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    How to Grow Zucchini

    Authored by Leah Chester-Davis

    Zucchini falls into the summer squash category. It is noted as being quite prolific, to the point that folks often joke about neighbors leaving zucchini on neighbors’ doorsteps in the middle of the night, just to get rid of the bountiful harvest.


    Not only will zucchini make you feel like a gardening pro, but this versatile vegetable can also be used in many different culinary dishes, including soups, pastas, pizza toppings, side dishes, slaws, salads, breads, and cakes. It’s even a stand-in for pasta when it is turned into noodles with a spiralizer. It can be fried, roasted, steamed, microwaved, or grilled. Even the flowers are edible. With all the possibilities, bring on the bumper crop!

    Zucchini is rich in many vitamins, minerals, and antioxidants that contribute to a healthy body. It is also low in calories and high in fiber. Squash is one of the plants used in the Three Sisters method of planting, which dates back to Native Americans.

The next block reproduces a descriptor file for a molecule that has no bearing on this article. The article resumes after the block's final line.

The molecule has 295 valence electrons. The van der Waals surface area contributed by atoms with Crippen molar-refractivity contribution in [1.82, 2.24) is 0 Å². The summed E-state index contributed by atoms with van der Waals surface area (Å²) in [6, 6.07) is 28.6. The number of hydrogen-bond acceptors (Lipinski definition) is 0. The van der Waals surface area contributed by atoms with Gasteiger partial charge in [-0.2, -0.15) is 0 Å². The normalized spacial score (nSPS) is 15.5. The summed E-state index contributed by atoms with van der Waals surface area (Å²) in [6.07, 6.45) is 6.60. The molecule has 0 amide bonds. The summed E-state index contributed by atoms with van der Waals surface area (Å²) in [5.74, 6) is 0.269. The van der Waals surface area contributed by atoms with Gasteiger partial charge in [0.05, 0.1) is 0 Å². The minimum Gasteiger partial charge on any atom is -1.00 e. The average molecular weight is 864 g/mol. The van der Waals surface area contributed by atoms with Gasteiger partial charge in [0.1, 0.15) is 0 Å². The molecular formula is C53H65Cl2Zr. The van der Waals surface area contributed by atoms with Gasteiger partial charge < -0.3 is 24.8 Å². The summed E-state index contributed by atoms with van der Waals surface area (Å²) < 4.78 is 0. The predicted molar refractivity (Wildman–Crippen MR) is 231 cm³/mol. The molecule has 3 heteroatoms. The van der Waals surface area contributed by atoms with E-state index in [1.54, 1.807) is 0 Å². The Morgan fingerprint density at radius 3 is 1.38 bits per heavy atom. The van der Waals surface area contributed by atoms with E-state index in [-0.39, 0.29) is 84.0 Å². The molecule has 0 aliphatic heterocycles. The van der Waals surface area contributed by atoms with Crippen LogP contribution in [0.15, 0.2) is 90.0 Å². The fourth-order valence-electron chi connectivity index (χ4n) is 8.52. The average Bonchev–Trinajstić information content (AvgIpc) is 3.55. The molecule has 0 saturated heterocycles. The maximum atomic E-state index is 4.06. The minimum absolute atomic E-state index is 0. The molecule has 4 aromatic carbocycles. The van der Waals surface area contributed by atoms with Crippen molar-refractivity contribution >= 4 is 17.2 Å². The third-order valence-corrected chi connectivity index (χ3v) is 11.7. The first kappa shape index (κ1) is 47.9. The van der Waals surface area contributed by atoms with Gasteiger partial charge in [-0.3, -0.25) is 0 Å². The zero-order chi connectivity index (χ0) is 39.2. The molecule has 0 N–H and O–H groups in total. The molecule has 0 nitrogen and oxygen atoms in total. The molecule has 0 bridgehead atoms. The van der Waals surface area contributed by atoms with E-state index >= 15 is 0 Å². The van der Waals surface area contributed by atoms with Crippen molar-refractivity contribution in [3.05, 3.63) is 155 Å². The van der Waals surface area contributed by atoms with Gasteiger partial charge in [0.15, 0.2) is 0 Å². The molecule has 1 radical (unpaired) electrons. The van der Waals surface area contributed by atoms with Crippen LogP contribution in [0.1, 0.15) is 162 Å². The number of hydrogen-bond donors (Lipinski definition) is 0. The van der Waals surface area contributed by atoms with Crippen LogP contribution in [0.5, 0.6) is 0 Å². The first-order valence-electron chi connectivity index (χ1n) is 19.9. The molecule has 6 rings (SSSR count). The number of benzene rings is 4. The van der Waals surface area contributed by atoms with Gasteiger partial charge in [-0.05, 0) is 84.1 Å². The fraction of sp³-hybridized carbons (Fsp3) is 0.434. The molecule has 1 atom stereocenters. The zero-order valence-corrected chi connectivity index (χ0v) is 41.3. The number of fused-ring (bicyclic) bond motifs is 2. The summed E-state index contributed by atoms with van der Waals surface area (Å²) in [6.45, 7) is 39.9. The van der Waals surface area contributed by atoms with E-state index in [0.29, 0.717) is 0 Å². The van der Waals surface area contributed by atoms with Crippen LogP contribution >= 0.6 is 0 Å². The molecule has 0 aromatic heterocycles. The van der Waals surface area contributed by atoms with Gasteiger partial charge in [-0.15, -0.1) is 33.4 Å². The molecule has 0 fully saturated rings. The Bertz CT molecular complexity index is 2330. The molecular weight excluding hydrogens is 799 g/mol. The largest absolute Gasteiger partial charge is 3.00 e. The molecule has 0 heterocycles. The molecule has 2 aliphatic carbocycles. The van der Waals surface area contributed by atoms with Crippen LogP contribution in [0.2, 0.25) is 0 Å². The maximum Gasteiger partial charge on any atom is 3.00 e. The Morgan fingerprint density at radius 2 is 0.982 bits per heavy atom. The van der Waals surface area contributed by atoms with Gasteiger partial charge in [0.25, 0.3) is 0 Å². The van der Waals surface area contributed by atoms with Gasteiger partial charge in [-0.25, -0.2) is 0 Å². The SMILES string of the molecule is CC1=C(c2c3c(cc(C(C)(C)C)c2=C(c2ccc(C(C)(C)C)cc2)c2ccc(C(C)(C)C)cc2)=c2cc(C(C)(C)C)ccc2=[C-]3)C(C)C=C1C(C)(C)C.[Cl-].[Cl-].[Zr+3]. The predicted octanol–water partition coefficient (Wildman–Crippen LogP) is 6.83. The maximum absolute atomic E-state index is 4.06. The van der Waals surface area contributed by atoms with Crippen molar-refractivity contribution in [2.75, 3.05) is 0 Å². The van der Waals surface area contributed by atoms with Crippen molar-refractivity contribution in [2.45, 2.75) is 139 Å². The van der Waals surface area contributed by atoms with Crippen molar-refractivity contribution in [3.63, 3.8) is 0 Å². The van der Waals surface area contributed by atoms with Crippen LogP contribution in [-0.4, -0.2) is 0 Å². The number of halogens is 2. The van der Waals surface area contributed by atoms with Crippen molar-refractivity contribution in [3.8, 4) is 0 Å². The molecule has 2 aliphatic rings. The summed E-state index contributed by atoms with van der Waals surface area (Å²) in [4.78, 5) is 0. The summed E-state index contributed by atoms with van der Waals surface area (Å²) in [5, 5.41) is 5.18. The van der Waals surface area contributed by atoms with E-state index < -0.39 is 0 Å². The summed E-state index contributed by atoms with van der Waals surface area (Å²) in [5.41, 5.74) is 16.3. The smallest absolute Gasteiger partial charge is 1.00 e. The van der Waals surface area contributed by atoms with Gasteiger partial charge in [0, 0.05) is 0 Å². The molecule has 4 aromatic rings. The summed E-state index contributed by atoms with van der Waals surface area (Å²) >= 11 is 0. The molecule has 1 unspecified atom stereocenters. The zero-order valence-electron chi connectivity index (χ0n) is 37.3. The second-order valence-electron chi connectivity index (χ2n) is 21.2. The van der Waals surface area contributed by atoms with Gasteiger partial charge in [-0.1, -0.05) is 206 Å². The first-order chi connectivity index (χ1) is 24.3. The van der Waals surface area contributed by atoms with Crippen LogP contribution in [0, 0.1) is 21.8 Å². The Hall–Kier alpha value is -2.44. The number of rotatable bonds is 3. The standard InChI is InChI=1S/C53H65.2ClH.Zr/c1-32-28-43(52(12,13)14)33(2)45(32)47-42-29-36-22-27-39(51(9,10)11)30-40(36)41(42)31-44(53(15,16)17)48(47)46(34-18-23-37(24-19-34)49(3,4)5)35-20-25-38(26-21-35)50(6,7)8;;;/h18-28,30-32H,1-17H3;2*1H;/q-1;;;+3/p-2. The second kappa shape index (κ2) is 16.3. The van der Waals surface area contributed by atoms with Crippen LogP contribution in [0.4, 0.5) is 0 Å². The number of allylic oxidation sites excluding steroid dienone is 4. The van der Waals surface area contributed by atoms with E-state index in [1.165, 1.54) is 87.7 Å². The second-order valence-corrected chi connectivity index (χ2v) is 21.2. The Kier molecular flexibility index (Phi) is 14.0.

This popular squash typically grows cylindrically, but there are varieties that grow in a ball shape. ‘Eight F1 Ball’ is one that is an All-America Selections winner. There also are deep green, pale green, yellow, green striped, and yellow striped varieties.

    About zucchini

     Botanical name: Cucurbita pepo var. cylindrica
     Common name:Zucchini
     Plant type:Annual vine
     Size:1 to 3 feet tall and 2 to 3 feet wide; fruits 6 to 8 inches long       
     Sun exposure:Full sun
     Soil type:Fertile, well-drained                               
     Soil pH:6.0 to 7.2
     Hardiness zones:2 to 11
     Average first frost:Varies by region
     Average last frost:Varies by region
     Container friendly:Yes
     Beginner friendly:Yes

    Growing

    Zucchini grows best in rich, well-drained soil with a pH of 6.0 to 7.2. Incorporating plenty of well-rotted manure or compost, about 4 inches tilled to 10 inches before planting will help yield good results. To determine the soil pH, get your soil tested. Soil test kits are available for free or for a nominal fee from your county Extension office. Follow recommendations for amending your soil. In the absence of a soil test, see fertilization guidelines.  The site needs to receive full sun, preferably at least 8 hours per day.